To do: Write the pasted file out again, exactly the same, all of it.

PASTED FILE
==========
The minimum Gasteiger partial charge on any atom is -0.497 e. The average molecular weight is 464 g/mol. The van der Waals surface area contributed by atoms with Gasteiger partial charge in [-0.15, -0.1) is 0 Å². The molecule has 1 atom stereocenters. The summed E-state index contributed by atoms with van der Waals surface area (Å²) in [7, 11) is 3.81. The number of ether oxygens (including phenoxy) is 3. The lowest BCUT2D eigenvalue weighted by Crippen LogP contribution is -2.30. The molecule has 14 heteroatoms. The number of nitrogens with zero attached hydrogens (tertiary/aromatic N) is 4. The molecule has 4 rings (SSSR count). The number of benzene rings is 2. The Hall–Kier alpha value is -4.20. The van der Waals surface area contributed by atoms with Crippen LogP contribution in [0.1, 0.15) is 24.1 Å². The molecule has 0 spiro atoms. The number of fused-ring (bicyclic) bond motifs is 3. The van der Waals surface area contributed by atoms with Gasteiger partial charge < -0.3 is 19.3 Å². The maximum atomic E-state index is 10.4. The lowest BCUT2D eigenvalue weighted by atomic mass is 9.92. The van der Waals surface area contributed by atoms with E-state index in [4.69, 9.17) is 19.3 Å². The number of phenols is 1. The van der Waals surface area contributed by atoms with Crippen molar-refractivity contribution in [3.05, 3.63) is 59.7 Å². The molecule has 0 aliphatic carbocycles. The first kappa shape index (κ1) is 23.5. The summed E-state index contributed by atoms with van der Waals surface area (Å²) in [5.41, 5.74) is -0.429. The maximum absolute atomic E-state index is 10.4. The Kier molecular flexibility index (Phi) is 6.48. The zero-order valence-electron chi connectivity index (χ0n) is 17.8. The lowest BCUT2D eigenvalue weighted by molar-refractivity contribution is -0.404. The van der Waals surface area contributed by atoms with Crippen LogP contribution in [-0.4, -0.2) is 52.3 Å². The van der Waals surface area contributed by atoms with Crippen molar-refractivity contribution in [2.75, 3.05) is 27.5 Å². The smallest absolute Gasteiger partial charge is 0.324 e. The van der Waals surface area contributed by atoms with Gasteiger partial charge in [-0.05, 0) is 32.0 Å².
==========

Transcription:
The minimum Gasteiger partial charge on any atom is -0.497 e. The average molecular weight is 464 g/mol. The van der Waals surface area contributed by atoms with Gasteiger partial charge in [-0.15, -0.1) is 0 Å². The molecule has 1 atom stereocenters. The summed E-state index contributed by atoms with van der Waals surface area (Å²) in [7, 11) is 3.81. The number of ether oxygens (including phenoxy) is 3. The lowest BCUT2D eigenvalue weighted by Crippen LogP contribution is -2.30. The molecule has 14 heteroatoms. The number of nitrogens with zero attached hydrogens (tertiary/aromatic N) is 4. The molecule has 4 rings (SSSR count). The number of benzene rings is 2. The Hall–Kier alpha value is -4.20. The van der Waals surface area contributed by atoms with Crippen LogP contribution in [0.1, 0.15) is 24.1 Å². The molecule has 0 spiro atoms. The number of fused-ring (bicyclic) bond motifs is 3. The van der Waals surface area contributed by atoms with Gasteiger partial charge < -0.3 is 19.3 Å². The maximum atomic E-state index is 10.4. The lowest BCUT2D eigenvalue weighted by atomic mass is 9.92. The van der Waals surface area contributed by atoms with E-state index in [4.69, 9.17) is 19.3 Å². The number of phenols is 1. The van der Waals surface area contributed by atoms with Crippen molar-refractivity contribution in [3.05, 3.63) is 59.7 Å². The molecule has 0 aliphatic carbocycles. The first kappa shape index (κ1) is 23.5. The summed E-state index contributed by atoms with van der Waals surface area (Å²) in [5.41, 5.74) is -0.429. The maximum absolute atomic E-state index is 10.4. The Kier molecular flexibility index (Phi) is 6.48. The zero-order valence-electron chi connectivity index (χ0n) is 17.8. The lowest BCUT2D eigenvalue weighted by molar-refractivity contribution is -0.404. The van der Waals surface area contributed by atoms with Crippen LogP contribution in [-0.4, -0.2) is 52.3 Å². The van der Waals surface area contributed by atoms with Crippen molar-refractivity contribution in [2.75, 3.05) is 27.5 Å². The smallest absolute Gasteiger partial charge is 0.324 e. The van der Waals surface area contributed by atoms with Gasteiger partial charge in [-0.05, 0) is 32.0 Å².